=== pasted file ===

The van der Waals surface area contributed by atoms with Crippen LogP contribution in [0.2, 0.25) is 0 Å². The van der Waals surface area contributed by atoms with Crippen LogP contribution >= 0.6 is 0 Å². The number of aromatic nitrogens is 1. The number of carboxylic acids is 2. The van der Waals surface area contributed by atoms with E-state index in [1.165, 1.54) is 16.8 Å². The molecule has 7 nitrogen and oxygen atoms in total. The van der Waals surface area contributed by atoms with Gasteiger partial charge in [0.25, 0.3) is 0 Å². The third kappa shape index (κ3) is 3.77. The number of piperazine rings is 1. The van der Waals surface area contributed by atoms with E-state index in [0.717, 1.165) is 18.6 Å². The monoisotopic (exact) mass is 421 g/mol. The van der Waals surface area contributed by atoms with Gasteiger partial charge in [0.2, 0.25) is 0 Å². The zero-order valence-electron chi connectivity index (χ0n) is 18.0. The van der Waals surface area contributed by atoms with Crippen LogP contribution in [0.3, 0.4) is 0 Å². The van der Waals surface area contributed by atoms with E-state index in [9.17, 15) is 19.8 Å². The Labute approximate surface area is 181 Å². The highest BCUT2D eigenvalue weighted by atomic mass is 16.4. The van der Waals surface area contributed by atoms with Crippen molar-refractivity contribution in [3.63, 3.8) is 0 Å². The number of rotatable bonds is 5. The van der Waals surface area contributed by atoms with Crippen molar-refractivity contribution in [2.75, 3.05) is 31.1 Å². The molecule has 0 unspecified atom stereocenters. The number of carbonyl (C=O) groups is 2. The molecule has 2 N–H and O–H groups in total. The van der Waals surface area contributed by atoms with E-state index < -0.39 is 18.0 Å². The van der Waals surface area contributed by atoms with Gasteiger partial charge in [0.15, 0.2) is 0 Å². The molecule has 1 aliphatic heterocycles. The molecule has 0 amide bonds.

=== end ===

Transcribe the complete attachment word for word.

The van der Waals surface area contributed by atoms with Crippen LogP contribution in [0.2, 0.25) is 0 Å². The van der Waals surface area contributed by atoms with Crippen LogP contribution >= 0.6 is 0 Å². The number of aromatic nitrogens is 1. The number of carboxylic acids is 2. The van der Waals surface area contributed by atoms with E-state index in [1.165, 1.54) is 16.8 Å². The molecule has 7 nitrogen and oxygen atoms in total. The van der Waals surface area contributed by atoms with Gasteiger partial charge in [0.25, 0.3) is 0 Å². The third kappa shape index (κ3) is 3.77. The number of piperazine rings is 1. The van der Waals surface area contributed by atoms with E-state index in [0.717, 1.165) is 18.6 Å². The monoisotopic (exact) mass is 421 g/mol. The van der Waals surface area contributed by atoms with Gasteiger partial charge in [0.2, 0.25) is 0 Å². The zero-order valence-electron chi connectivity index (χ0n) is 18.0. The van der Waals surface area contributed by atoms with Crippen LogP contribution in [0.3, 0.4) is 0 Å². The van der Waals surface area contributed by atoms with E-state index in [9.17, 15) is 19.8 Å². The Labute approximate surface area is 181 Å². The highest BCUT2D eigenvalue weighted by atomic mass is 16.4. The van der Waals surface area contributed by atoms with Crippen molar-refractivity contribution in [3.63, 3.8) is 0 Å². The number of rotatable bonds is 5. The van der Waals surface area contributed by atoms with Crippen molar-refractivity contribution in [2.75, 3.05) is 31.1 Å². The molecule has 0 unspecified atom stereocenters. The number of carbonyl (C=O) groups is 2. The molecule has 2 N–H and O–H groups in total. The van der Waals surface area contributed by atoms with E-state index < -0.39 is 18.0 Å². The van der Waals surface area contributed by atoms with Gasteiger partial charge in [0.15, 0.2) is 0 Å². The molecule has 1 aliphatic heterocycles. The molecule has 0 amide bonds.